A state grant will help the College of Western Idaho expand an academic program aligned with the Treasure Valley’s semiconductor industry.
The $4.2 million from the state Workforce Development Council will go to CWI’s Advanced Mechatronics Engineering Program.
Mechatronics allows students to get hands-on training in mechanical, electrical, computer and software programs, and students in the program can apply for apprenticeships at Micron Technology Inc.’s Boise headquarters.
“This funding will help us deliver quality education and training to even more students, as well as provide the workforce for an industry that is vital to the Treasure Valley and Idaho,” CWI President Gordon Jones said in a news release.
Nuclear research team received federal ‘tech hub’ grant
An Idaho-based nuclear energy research hub has received a $500,000 federal grant — and more funding could be on the way.
The federal Department of Commerce funding goes to the Idaho Falls-based Intermountain-West Nuclear Energy Tech Hub, headed by an Idaho consortium that includes the University of Idaho. The consortium is researching small modular reactor technology; supporters say SMRs hold the promise of producing power safely and securely, at a low cost.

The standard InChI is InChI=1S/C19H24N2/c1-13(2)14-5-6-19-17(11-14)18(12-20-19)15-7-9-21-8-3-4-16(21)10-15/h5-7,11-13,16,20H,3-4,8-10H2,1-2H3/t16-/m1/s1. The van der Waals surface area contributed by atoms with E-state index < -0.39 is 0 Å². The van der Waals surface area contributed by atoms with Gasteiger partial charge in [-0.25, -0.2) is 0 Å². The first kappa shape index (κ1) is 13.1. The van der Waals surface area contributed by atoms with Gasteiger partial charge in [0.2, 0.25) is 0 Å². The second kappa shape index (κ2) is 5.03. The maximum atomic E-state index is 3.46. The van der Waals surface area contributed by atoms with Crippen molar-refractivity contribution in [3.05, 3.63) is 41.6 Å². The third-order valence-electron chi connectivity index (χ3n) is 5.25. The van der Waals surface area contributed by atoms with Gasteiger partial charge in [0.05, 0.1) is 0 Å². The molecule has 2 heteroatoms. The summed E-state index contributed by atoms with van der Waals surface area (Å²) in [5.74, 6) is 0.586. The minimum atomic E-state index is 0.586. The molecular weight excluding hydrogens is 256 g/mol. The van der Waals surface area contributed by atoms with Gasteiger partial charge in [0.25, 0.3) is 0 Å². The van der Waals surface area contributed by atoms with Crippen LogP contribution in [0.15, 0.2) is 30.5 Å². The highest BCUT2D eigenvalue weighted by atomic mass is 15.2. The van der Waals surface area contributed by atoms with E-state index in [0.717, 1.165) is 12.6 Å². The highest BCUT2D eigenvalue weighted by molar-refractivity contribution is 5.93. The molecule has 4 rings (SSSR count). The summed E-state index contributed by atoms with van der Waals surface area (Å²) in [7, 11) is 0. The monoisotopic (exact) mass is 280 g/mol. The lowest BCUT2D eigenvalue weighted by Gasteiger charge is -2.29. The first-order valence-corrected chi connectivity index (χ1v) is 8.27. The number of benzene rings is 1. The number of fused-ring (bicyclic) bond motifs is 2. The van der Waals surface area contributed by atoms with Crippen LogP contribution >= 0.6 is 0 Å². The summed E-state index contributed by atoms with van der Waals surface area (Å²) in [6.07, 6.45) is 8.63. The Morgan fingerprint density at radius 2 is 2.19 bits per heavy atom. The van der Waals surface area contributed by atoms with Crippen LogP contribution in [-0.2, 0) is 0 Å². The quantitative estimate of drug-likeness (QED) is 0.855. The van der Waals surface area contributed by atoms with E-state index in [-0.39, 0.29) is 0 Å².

The feds’ $500,000 “tech hub” designation means the Idaho consortium could qualify for up to $75 million in additional federal funding.
U of I officials say the hub builds on the university’s Idaho Falls-based nuclear engineering program, launched in 1954.
“Idaho is a proving ground for first-of-its-kind technologies in advanced nuclear energy,” Chris Nomura, U of I’s vice president for research and economic development, said in a university news release. “Leveraging U of I’s competitive advantage in research and workforce education, we have the capability to build a regional model to attract advanced technology suppliers to expand and grow incubation opportunities. This will result in great jobs that start and remain in Idaho.”
BYU-Idaho reports mixed enrollment numbers
Brigham Young University-Idaho’s enrollment is essentially flat this fall — and the numbers are a mixed bag.
In all, 23,318 students are on the Rexburg campus this fall, for face-to-face or online classes or internships. That’s a 3.4% decrease from the previous fall.
Meanwhile, enrollment in the online BYU Pathway Worldwide increased again, for at least the fifth successive fall. BYU-Idaho enrollment in the program reached 19,678, a 4.2% increase.
Combining the two programs, BYU-Idaho’s enrollment totals 42,996, down 28 students from the previous fall.
The private university also released a few enrollment demographics:
- Female students made up a slight majority of the campus-based population: 11,989 students, compared with 11,329 male students.
- The 5,007 married students make up 22% of the overall campus population.